The first few weeks of my training at FMS have been very eventful. In the short time I’ve been here, I’ve met countless individuals that have opened up and shared stories that are both meaningful and full of great experiences. I have been a part of a community that is set on helping each other to be the best they can be, I have joined in a food run that serves meals to the homeless on the streets of DC, and have worked for a group at the Father McKenna Center every Wednesday morning, that exists to help the impoverished improve their situation.

The Father McKenna Center (FMC) has put me in direct contact with the marginalized here on the streets of DC and has helped me see more clearly the struggles the homeless have in attempting to better their lives. FMC daily puts together a food pantry for families that have difficulty meeting their food needs and can use the center to help subsidize the essentials and mitigate costs. People may come in and pick up enough items to get them through a few more days, however the pantry is only available to people with homes and is limited to a few visits a month.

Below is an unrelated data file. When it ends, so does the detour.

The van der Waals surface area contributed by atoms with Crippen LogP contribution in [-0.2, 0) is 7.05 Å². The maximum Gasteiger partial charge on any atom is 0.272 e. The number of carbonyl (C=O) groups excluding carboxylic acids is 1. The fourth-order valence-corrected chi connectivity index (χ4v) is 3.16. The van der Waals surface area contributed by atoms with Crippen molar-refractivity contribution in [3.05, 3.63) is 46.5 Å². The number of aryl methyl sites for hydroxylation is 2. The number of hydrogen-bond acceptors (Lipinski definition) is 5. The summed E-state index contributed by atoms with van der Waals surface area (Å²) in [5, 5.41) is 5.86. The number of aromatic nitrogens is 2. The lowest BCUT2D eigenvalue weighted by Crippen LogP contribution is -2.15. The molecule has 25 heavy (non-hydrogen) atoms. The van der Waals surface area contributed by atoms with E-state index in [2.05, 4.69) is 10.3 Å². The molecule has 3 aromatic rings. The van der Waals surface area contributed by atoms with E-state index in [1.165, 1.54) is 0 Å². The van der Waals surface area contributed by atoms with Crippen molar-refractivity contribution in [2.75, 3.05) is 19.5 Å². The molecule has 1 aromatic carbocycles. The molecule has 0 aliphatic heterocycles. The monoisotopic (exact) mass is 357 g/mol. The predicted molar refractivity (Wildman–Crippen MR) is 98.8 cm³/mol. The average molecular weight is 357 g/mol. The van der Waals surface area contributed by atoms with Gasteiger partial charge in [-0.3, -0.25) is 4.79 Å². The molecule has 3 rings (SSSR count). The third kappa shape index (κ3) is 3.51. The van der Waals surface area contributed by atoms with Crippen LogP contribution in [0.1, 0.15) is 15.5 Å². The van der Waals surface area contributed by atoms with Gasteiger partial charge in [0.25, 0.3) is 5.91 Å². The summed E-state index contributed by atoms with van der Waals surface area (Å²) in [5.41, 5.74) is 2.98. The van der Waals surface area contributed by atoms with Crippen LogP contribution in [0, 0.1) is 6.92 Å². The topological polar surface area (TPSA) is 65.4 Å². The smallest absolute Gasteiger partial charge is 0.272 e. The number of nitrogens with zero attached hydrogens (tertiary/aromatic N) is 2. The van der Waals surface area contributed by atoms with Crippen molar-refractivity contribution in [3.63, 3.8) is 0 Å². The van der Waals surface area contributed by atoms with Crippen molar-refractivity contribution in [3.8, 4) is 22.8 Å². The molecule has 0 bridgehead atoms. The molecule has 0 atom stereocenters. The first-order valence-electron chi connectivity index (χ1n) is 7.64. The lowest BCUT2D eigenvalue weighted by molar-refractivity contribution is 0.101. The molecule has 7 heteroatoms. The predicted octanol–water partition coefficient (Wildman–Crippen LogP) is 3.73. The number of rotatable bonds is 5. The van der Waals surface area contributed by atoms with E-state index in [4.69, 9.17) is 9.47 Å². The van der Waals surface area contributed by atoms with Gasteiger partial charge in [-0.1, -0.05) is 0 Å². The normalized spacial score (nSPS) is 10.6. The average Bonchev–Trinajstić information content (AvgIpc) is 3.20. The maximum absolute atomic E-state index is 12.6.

For the homeless, they receive counseling in the parish every day, hopefully leading them to a more fruitful life. After counseling, usually around 40 people eat lunch where the other volunteers and I serve them. After the first round of food, we usually have an opportunity to join everyone for lunch and talk to them. After only three weeks, I haven’t personally created any life-lasting bonds, but every week I become slightly closer to the community.

The center tries to provide a security net for the people that have nowhere else to go, and for the most part do a very good job of providing services most would not have easy access to, such as, laundry machines and showers. The men spend profound amounts of time discussing their plight and the reasons why they find themselves homeless. Some have been or are still addicted to drugs, others have unresolved mental issues, and others simply have had cascading bad luck. The most valuable lesson I’ve learned is that everyone has a name and a story and they do not exist to simply be ignored.

I’ve also learned that the ability to cure the ails of the homeless is far from easy. They are not a cohesive unit with a specific identity or culture, but from all walks of life who bring specific and often unique problems to the table. I do not envy the people who work with the homeless, but it is unfortunate for the people who never seen the struggle these men and women go through to reach a sustained level of living.

 

Photo credit: Daniel D. Teoli Jr, Creative Commons